Which Patent Classification System should we use to search Japanese patent?

    There are mainly two international patent classification systems that are IPC and CPC. There is another Classification system which could be usable for searching Japanese patents is F-Term. F-Term is a very complex Classification that is developed by Japanese patent office for only Jese patent. It has a very different structure then the other classification system (as shown above). So, there is a need of comparison between IPC/CPC and F-TERM classification system.

    Need of Classification based search for Japanese Patents?

    The Japanese patents are foreign language patent translated into English language. As a result the keyword based searching will
    not be a good way. Because there are a lot of jargons used which come due to translation. As, we know Patent classifications are language independent. Patent Classification automatically removes all the jargons.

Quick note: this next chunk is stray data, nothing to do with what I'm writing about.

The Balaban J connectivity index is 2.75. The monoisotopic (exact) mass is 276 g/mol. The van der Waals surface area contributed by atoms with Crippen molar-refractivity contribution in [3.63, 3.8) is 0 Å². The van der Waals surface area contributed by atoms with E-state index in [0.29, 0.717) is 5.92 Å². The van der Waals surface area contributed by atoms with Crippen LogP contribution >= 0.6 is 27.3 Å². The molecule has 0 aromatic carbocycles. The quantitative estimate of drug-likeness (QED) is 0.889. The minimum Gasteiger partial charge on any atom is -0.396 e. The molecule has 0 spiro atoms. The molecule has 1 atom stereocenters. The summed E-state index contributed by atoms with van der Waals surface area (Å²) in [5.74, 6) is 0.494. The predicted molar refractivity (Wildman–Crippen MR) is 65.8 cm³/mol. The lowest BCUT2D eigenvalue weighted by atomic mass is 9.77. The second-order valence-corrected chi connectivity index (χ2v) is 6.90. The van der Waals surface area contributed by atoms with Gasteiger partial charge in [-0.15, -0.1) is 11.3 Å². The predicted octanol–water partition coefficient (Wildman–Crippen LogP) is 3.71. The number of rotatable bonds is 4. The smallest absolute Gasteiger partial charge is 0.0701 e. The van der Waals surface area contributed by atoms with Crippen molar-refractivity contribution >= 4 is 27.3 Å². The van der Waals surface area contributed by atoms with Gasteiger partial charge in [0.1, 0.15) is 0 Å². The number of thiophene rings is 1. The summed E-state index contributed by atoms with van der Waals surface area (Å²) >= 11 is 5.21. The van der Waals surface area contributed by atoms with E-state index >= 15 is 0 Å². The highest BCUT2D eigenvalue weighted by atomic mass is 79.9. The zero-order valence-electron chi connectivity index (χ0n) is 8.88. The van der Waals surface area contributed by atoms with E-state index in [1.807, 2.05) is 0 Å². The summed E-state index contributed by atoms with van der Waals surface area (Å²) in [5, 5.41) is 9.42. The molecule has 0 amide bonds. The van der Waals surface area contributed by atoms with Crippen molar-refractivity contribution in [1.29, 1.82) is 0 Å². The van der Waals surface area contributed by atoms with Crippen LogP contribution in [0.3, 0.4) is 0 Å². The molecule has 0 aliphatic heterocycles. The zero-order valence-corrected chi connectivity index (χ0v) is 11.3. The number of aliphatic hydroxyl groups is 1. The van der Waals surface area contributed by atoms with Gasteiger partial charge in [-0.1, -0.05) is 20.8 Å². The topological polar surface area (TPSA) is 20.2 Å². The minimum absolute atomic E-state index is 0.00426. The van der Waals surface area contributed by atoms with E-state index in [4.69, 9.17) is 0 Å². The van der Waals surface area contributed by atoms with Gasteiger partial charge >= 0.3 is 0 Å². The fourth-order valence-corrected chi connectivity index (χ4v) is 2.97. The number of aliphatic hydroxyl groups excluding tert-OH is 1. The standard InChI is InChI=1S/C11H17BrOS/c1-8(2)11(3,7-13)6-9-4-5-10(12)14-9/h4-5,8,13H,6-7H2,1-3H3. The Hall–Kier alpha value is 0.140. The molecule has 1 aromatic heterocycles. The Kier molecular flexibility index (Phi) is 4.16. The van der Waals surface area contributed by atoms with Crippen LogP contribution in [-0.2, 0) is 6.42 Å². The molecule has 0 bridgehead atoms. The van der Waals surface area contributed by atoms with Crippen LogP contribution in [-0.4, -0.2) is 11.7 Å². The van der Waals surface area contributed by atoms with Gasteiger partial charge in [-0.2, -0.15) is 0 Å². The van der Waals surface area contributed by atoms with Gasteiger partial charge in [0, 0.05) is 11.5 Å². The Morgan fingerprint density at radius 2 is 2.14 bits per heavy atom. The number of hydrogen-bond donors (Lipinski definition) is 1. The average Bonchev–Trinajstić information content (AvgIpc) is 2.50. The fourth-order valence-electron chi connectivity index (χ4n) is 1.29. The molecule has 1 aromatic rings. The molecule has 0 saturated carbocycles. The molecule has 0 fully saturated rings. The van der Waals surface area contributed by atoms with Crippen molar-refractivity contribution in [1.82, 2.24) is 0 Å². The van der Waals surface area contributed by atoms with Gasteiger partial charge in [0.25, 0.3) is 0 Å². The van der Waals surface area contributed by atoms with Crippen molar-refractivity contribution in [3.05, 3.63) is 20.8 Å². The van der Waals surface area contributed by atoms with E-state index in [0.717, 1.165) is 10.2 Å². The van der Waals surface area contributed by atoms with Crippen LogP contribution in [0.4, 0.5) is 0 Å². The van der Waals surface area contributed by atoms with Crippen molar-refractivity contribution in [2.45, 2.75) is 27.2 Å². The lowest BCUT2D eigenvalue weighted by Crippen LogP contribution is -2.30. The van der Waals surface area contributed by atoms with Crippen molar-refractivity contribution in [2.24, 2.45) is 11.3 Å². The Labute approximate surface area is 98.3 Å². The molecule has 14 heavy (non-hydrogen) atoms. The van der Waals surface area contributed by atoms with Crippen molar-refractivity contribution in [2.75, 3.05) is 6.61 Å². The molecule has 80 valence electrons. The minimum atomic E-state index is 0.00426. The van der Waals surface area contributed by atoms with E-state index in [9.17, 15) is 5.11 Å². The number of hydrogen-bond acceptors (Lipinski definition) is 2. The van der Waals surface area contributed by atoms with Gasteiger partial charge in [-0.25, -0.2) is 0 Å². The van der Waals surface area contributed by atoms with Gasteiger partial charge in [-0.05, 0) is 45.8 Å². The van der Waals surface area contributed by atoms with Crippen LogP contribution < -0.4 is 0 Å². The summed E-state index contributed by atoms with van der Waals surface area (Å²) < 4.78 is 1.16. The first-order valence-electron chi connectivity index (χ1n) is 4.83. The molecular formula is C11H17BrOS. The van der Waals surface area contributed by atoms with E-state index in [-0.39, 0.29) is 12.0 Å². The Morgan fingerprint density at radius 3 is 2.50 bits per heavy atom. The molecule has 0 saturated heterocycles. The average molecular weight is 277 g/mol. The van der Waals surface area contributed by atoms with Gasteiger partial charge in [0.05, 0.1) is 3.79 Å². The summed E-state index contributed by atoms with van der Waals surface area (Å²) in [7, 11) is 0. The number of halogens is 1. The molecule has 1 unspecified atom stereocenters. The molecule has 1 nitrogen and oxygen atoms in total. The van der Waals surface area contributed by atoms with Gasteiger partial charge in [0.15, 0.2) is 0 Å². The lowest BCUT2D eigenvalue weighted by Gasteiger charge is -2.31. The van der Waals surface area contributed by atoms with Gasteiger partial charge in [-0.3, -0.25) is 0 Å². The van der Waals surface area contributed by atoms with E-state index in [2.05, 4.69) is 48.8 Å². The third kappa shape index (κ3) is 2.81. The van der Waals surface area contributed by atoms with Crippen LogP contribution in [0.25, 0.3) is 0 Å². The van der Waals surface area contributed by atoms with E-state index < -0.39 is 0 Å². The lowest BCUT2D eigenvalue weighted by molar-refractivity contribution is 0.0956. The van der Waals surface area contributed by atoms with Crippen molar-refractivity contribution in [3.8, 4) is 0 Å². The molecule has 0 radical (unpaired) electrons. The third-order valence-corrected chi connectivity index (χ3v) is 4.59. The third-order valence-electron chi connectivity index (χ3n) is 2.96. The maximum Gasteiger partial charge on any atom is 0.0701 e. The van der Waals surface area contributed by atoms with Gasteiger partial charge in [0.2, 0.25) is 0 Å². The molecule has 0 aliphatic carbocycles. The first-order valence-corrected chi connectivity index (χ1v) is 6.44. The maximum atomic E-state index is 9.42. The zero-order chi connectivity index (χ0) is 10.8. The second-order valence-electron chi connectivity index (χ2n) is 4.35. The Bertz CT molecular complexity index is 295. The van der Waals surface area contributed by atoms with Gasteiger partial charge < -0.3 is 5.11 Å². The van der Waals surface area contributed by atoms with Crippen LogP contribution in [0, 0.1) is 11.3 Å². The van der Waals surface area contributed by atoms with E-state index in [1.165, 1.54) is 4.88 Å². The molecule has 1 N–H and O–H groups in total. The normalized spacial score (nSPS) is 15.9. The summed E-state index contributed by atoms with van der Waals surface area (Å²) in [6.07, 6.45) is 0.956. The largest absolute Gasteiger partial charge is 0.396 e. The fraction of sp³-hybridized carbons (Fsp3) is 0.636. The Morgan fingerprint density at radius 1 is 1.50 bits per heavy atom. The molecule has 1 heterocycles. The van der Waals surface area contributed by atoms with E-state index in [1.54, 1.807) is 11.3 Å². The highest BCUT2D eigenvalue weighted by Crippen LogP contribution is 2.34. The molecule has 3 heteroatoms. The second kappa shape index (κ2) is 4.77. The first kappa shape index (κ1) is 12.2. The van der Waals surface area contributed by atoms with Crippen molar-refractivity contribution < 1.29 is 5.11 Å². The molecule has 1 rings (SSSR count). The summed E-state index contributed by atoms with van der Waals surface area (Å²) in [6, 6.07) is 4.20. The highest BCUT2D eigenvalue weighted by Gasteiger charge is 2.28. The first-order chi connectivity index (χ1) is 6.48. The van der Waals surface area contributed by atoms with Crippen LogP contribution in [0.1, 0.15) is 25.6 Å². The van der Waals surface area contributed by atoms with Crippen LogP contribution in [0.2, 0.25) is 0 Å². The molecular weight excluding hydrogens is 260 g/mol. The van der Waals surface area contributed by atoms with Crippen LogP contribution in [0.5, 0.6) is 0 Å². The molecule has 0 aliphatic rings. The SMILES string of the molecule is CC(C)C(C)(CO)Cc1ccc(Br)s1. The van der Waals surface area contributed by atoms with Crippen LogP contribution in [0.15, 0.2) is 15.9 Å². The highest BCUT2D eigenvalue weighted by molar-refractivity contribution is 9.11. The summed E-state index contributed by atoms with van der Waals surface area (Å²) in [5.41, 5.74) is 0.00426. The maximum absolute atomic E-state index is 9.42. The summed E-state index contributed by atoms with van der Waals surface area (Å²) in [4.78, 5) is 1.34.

Comparison of IPC/CPC and F-Term Classification based searching of Japanese Patents

    To compare the IPC/CPC and F-Term based search. We have to take an examplary claim:
    1. A liquid immersion photolithography system comprising:

  • an exposure system that exposes a substrate with electromagnetic radiation and includes a projection optical system that focuses the electromagnetic radiation on the substrate;
  • a liquid supply system that provides liquid flow between the projection optical system and the substrate; and
  • a plurality of micronozzles arranged around a periphery of the projection optical system so as to provide a substantially uniform velocity distribution of the liquid flow between the substrate and the projection optical system.
  • To Search for the above invention disclosure:
    1. We have to extract relevant IPC/CPC and group them and search accordingly